Chargeback Representment (Disputing a Chargeback)
Chargebacks are part of the cost of accepting credit card payments at your business, but that doesn’t mean you have to roll over and accept every chargeback that comes your way.
The process for disputing a chargeback—called representment because you “re-present” the charge—is still available to you. If you win your representment, you’ll get the funds back for the original transaction. However, you won’t get back the money you lost on chargeback fees and other administrative costs associated with the representment you filed.
In general, you’ll only want to dispute a chargeback if the following is true:
- You’re pretty sure the disputed transaction was legitimate (even if the consumer is sincere in their mistaken view).
- You can provide clear, compelling evidence to support your claim—evidence that corresponds to the requirements for the reason code given to the chargeback.
- The amount of the transaction is high enough to justify the time spent gathering evidence and working through the representment process.
Of course, some merchants will fight illegitimate chargebacks on principle, even if the costs don’t seem worth it. Whether your business chooses to go that route is up to you.
Here’s how chargeback representment works:
When you’re notified of a chargeback, that notification will include a reason code that is essentially a categorization of the explanation your customer gave their issuing bank for why they want to dispute the charge. As such, fighting the chargeback requires you to provide evidence against your customer’s dispute that fits this reason code. This is generally called gathering “compelling evidence.”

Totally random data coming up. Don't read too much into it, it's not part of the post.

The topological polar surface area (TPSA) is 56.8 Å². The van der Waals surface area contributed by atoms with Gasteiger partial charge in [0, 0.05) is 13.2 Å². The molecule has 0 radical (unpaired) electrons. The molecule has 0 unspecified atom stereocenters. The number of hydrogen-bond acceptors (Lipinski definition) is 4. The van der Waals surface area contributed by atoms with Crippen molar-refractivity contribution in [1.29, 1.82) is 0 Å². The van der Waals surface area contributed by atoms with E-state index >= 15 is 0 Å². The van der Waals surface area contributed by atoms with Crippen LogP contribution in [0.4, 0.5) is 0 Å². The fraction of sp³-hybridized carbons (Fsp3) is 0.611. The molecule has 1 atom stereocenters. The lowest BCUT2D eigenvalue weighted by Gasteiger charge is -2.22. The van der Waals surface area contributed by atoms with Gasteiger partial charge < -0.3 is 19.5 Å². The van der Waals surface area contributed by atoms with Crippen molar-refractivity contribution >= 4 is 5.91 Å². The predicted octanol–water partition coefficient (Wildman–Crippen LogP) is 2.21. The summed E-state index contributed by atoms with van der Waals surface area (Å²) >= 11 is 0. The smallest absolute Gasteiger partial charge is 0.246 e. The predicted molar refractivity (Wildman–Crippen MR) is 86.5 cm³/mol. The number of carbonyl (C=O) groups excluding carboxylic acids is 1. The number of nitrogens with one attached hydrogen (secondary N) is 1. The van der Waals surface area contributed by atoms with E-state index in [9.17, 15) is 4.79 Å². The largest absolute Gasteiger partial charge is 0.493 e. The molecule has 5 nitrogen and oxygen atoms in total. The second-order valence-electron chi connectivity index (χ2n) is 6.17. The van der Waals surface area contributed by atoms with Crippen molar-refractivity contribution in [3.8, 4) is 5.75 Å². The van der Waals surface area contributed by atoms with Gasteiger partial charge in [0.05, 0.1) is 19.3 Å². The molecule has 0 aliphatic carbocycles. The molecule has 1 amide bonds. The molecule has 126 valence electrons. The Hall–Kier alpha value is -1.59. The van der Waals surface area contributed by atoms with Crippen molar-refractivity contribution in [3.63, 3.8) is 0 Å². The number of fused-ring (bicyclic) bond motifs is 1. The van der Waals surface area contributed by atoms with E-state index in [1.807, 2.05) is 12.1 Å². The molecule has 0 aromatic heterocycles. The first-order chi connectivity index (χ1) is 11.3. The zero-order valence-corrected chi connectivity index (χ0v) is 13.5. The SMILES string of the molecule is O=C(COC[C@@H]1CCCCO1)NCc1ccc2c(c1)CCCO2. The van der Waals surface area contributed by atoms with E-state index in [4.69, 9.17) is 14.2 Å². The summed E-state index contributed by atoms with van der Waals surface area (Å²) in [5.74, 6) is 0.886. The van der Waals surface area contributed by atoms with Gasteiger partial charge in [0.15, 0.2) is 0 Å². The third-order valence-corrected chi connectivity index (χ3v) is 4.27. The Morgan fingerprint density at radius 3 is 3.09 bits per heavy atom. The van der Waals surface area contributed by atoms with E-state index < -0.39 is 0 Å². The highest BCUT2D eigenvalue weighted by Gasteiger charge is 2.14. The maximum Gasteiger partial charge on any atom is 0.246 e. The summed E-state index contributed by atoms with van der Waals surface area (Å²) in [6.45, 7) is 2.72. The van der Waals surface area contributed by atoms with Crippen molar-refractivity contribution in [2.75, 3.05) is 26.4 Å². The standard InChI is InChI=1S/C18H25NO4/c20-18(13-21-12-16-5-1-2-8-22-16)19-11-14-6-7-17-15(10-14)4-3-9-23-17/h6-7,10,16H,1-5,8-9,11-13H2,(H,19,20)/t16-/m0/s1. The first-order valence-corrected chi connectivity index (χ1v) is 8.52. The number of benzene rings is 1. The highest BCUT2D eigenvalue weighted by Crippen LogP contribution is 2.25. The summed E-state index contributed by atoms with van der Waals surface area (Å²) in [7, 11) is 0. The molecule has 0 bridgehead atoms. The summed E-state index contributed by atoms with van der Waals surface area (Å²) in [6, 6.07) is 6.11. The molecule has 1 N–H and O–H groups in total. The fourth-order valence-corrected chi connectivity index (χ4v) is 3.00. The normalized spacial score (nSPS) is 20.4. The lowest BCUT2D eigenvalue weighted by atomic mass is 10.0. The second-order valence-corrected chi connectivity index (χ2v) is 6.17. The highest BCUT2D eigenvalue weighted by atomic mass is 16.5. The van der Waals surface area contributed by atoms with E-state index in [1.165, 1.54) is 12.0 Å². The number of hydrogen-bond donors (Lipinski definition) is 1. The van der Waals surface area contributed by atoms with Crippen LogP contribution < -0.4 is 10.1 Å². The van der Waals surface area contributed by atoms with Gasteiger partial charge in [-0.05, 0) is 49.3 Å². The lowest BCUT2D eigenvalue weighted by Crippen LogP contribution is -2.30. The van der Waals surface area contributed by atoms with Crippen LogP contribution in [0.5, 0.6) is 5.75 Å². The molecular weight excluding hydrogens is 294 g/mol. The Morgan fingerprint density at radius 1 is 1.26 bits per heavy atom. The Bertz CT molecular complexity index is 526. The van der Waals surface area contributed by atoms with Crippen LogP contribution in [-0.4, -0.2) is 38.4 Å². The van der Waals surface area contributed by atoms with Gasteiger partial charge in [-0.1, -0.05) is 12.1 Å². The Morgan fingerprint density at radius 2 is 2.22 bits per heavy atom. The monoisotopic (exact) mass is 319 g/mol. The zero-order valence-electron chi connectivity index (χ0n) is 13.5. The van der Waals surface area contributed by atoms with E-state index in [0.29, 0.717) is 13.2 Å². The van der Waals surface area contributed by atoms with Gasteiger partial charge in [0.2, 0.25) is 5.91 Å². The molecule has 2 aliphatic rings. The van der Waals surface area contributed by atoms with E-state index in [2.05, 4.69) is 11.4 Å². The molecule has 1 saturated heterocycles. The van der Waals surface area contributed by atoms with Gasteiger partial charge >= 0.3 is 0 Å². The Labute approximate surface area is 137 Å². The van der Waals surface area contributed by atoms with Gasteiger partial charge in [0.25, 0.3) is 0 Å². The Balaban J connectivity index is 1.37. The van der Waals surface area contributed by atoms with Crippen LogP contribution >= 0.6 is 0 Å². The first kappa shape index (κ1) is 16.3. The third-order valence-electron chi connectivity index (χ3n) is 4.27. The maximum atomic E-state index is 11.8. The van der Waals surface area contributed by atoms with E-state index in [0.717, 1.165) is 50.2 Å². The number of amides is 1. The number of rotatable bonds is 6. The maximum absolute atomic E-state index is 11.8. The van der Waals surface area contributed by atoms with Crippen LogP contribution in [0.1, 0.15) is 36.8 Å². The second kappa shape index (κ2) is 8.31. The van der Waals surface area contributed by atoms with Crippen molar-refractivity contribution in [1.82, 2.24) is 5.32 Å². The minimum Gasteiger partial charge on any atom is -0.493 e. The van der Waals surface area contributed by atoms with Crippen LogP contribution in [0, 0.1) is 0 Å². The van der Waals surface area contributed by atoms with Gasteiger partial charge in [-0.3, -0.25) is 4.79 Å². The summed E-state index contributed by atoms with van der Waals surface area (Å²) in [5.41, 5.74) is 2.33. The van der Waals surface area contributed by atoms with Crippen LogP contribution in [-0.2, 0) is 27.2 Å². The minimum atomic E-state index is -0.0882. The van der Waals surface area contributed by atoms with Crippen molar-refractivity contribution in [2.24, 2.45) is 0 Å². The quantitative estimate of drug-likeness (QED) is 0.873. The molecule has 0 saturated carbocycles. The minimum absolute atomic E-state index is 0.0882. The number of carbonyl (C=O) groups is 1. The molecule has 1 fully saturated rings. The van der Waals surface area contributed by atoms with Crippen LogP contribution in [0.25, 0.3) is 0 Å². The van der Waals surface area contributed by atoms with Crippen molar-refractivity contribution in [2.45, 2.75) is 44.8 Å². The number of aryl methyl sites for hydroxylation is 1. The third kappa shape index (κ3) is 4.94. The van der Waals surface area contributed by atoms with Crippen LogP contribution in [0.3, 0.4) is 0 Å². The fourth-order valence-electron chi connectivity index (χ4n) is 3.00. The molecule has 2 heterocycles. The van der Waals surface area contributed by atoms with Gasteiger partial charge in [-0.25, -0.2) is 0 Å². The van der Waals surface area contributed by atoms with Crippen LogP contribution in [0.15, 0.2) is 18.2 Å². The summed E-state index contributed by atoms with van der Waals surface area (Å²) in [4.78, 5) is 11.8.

What counts as compelling evidence varies by reason code. For example, if the code sites an “incorrect amount” as the reason for the chargeback, you might need to show that the price you charged was the correct one at the time of sale, that the price was accurately advertised, and that the customer consented to the price by signing a receipt or otherwise authorizing the transaction.
A chargeback rebuttal letter is a summary of why your customer’s chargeback request isn’t valid. The goal of the letter is to clearly explain the situation, explain why the evidence you’ve gathered shows that the chargeback is illegitimate, and clearly state the result you want (i.e., that you want to overturn the dispute).
Since a chargeback rebuttal letter is essentially a cover letter introducing the compelling evidence you’ve gathered against the chargeback, you’ll send it alongside that evidence (screenshots, copies of receipts, and so on—whatever the case may be).
Note that you won’t deal directly with your customer’s card issuing bank. Your acquiring bank or payment processor will submit your representment for you, which means you’ll want to adhere closely to whatever guidelines your acquirer or payment processor has in place for the representment process.
Once you submit the appropriate documentation through your acquirer or payment processor, your customer’s issuing bank will evaluate the evidence. If the issuing bank believes your evidence against the chargeback is valid, the funds from the transaction will be returned to you. If not, the chargeback will stand, and the matter will be (typically) closed.
Note that if you lose your representment, it remains possible to dispute the issuing bank’s decision by getting the card network involved. This process is called arbitration, and it rarely works out in the merchant’s favor.